march on a street during a silent protest calling on the government to
rescue the kidnapped girls of the government secondary school in Chibok,
who were kidnapped a year ago. Photo / AP
A year ago today, Jonah Bulama took his 13-year-old daughter Amina to
her boarding school as he did every Monday. Unbeknown to him that
fateful day – 14 April 2014 – would be his last sight of her.
later, Boko Haram jihadists stormed the school, loaded his daughter and
more than 200 classmates on to buses and drove them into the bush. Some
50 escaped on the night of the attack, but other than a brief
appearance in a propaganda film, most of them have not been seen since.
day we look at a photo of Amina and are bitter that we’re alive but
can’t do anything to help our daughter,” Mr Bulama told The Independent.
“We can’t do anything but hope.”
His pain is exacerbated by the
haunting words of the Boko Haram leader, Abubakar Shekau, who later
vowed that the girls would be married to fighters or sold as slaves.
“God instructed me to sell them, they are his properties and I will
carry out his instructions,” he said in a chilling message, adding that
anyone who hoped for their release was “daydreaming”.
This grim sequence of events will be remembered across Nigeria
today and has taken a heavy toll on the parents of the missing Chibok
girls and the psyche of Nigeria at large.
Seventeen parents of
the victims have died since the abduction a year ago, while Boko Haram’s
attacks upon surrounding schools have forced many to withdraw their
children from education altogether. That has proved a particularly
effective fear tactic by a group whose name translates as “Western
education is forbidden”.
The result has been to exacerbate an
already critical situation in a country that already had the highest
number of children not attending school in the world – 10.5 million,
according to a Unesco report from 2012. That number is likely to have
increased substantially over the past year.
People demonstrate calling on the Nigerian
government to rescue girls taken from a secondary school in Chibok
region, in the city of Abuja, Nigeria. Photo / AP
Unicef estimates that Nigeria has an illiteracy rate above
51 per cent – significantly higher in the north – stunting economic
progress in one of West Africa’s poorest regions. Nigeria’s National
Bureau of Statistics indicates that more than 76 per cent of people live
in poverty in the north-east.
The plight of the girls remains
widely debated. Even with the help of Western military spy planes and
hostage negotiation experts, finding them appears to remain well beyond
the capability of the Nigerian authorities.
Yesterday a woman
claimed to the BBC that she had seen 50 of the missing girls alive three
weeks ago, in the north-eastern town of Gwoza, shortly before Boko
Haram fighters were defeated and driven out.
Raad Zeid al
Hussein, the current United Nations Commissioner for Human Rights, fears
they may have been slaughtered by the terrorists before they fled from
Bama, in Borno State, hours before the Nigerian army retook the
“The recent recovery of territories in north-eastern
Nigeria has brought to light macabre scenes of mass graves and more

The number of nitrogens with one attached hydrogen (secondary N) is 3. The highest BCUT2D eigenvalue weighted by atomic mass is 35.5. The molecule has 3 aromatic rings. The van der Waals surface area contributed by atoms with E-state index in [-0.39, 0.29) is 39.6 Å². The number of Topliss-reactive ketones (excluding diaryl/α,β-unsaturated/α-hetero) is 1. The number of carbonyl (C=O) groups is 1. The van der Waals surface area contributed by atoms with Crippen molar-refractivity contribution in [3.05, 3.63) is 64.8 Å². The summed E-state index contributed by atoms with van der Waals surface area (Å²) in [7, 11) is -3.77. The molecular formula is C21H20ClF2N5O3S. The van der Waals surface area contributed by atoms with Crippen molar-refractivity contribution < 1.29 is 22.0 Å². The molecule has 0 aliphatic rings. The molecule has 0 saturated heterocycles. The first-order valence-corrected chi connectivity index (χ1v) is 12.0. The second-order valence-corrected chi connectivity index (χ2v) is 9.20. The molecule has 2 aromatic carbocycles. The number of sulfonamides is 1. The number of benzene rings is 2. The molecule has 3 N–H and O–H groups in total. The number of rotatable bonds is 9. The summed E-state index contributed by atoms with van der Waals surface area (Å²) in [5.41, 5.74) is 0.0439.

obvious signs of killings by Boko Haram,” he said in Nigeria. “These
reports include the murder of the wives of combatants, women and girls
held in slavery.”
Their plight drew an international response
last year, thanks in part to the BringBackOurGirls social media campaign
endorsed by Michelle Obama and numerous celebrities. It was started
when President Goodluck Jonathan failed to acknowledge the girls
abduction publicly for three weeks, causing outrage across Nigeria. “We
have a government that has been irresponsibly silent over this issue,”
said Bukola Shonibare, a spokesperson for the campaign.
protests have repeatedly been broken up by police but one of the
campaign’s founders said she was determined to continue its activism.
“We understand that no matter what situation we find ourselves in, for
as long as… the girls are not rescued we have to keep the hope for the
families alive,” said Hadiza Bala Usman. “We have to sustain the voice
of 219 girls that have been in captivity for a year now.”
Nigerians hope that their new President-elect, Muhammadu Buhari, due to
take office on 29 May after defeating President Jonathan at the polls
last month, will accelerate the search for the girls. Advisers said he
intends to boost the army’s capabilities and resume military training
contracts with Britain and the US.
“Since independence, I do not
think we have been reduced to such a position as a nation as the
disappearance of 220 girls between the ages 14 and 18, for almost a
year, and the government could not do anything about it,” Mr Buhari, a
former general who ruled Nigeria as a dictator in the 1980s, said on the
campaign trail. In his first post-election address he declared: “We
should spare no effort in tackling the insurgency – we have a tough and
urgent job to do.”
Meanwhile, Mr Bulama was making his way to
commemorative protests in Abuja today. “If it was up to the parents we
would already have got our daughters back,” he said. “But it is the
responsibility of the security forces to do this.” Asked what he would
like to see of the new government, his response is likely to reflect the
sentiment of more than 200 parents who were dealt such a cruel blow a
year ago: “I only want my daughter.”